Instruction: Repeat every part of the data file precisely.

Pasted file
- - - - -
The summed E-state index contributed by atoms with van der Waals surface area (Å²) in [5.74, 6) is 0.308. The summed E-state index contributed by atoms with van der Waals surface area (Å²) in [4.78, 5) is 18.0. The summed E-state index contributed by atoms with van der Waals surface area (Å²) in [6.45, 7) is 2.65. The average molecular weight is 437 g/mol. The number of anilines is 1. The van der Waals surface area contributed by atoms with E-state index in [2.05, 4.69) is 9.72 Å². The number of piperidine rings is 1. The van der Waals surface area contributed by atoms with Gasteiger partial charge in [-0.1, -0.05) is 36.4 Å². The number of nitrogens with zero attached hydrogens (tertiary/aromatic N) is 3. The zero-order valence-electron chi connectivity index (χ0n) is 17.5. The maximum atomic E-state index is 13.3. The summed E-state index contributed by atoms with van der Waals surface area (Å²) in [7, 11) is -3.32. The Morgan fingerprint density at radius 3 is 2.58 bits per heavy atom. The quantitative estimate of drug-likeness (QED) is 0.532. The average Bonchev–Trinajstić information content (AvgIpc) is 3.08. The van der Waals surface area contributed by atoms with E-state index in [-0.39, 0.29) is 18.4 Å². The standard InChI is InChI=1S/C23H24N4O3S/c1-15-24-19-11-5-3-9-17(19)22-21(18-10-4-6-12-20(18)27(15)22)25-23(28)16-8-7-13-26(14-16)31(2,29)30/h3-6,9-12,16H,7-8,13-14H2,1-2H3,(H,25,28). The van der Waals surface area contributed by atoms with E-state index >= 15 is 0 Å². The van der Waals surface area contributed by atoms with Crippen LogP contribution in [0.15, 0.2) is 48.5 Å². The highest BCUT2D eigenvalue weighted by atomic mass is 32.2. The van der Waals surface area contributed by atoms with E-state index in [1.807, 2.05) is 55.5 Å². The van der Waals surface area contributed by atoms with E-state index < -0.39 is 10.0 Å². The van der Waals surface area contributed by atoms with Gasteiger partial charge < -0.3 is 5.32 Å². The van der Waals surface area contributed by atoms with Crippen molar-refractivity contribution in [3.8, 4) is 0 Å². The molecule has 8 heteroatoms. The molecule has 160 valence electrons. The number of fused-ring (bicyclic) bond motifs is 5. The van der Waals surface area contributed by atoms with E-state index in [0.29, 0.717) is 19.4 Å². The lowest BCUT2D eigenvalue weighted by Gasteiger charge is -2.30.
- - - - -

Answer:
The summed E-state index contributed by atoms with van der Waals surface area (Å²) in [5.74, 6) is 0.308. The summed E-state index contributed by atoms with van der Waals surface area (Å²) in [4.78, 5) is 18.0. The summed E-state index contributed by atoms with van der Waals surface area (Å²) in [6.45, 7) is 2.65. The average molecular weight is 437 g/mol. The number of anilines is 1. The van der Waals surface area contributed by atoms with E-state index in [2.05, 4.69) is 9.72 Å². The number of piperidine rings is 1. The van der Waals surface area contributed by atoms with Gasteiger partial charge in [-0.1, -0.05) is 36.4 Å². The number of nitrogens with zero attached hydrogens (tertiary/aromatic N) is 3. The zero-order valence-electron chi connectivity index (χ0n) is 17.5. The maximum atomic E-state index is 13.3. The summed E-state index contributed by atoms with van der Waals surface area (Å²) in [7, 11) is -3.32. The Morgan fingerprint density at radius 3 is 2.58 bits per heavy atom. The quantitative estimate of drug-likeness (QED) is 0.532. The average Bonchev–Trinajstić information content (AvgIpc) is 3.08. The van der Waals surface area contributed by atoms with E-state index in [-0.39, 0.29) is 18.4 Å². The standard InChI is InChI=1S/C23H24N4O3S/c1-15-24-19-11-5-3-9-17(19)22-21(18-10-4-6-12-20(18)27(15)22)25-23(28)16-8-7-13-26(14-16)31(2,29)30/h3-6,9-12,16H,7-8,13-14H2,1-2H3,(H,25,28). The van der Waals surface area contributed by atoms with E-state index >= 15 is 0 Å². The van der Waals surface area contributed by atoms with Crippen LogP contribution in [0.15, 0.2) is 48.5 Å². The highest BCUT2D eigenvalue weighted by atomic mass is 32.2. The van der Waals surface area contributed by atoms with E-state index in [1.807, 2.05) is 55.5 Å². The van der Waals surface area contributed by atoms with E-state index < -0.39 is 10.0 Å². The van der Waals surface area contributed by atoms with Gasteiger partial charge < -0.3 is 5.32 Å². The van der Waals surface area contributed by atoms with Crippen molar-refractivity contribution in [3.8, 4) is 0 Å². The molecule has 8 heteroatoms. The molecule has 160 valence electrons. The number of fused-ring (bicyclic) bond motifs is 5. The van der Waals surface area contributed by atoms with E-state index in [0.29, 0.717) is 19.4 Å². The lowest BCUT2D eigenvalue weighted by Gasteiger charge is -2.30.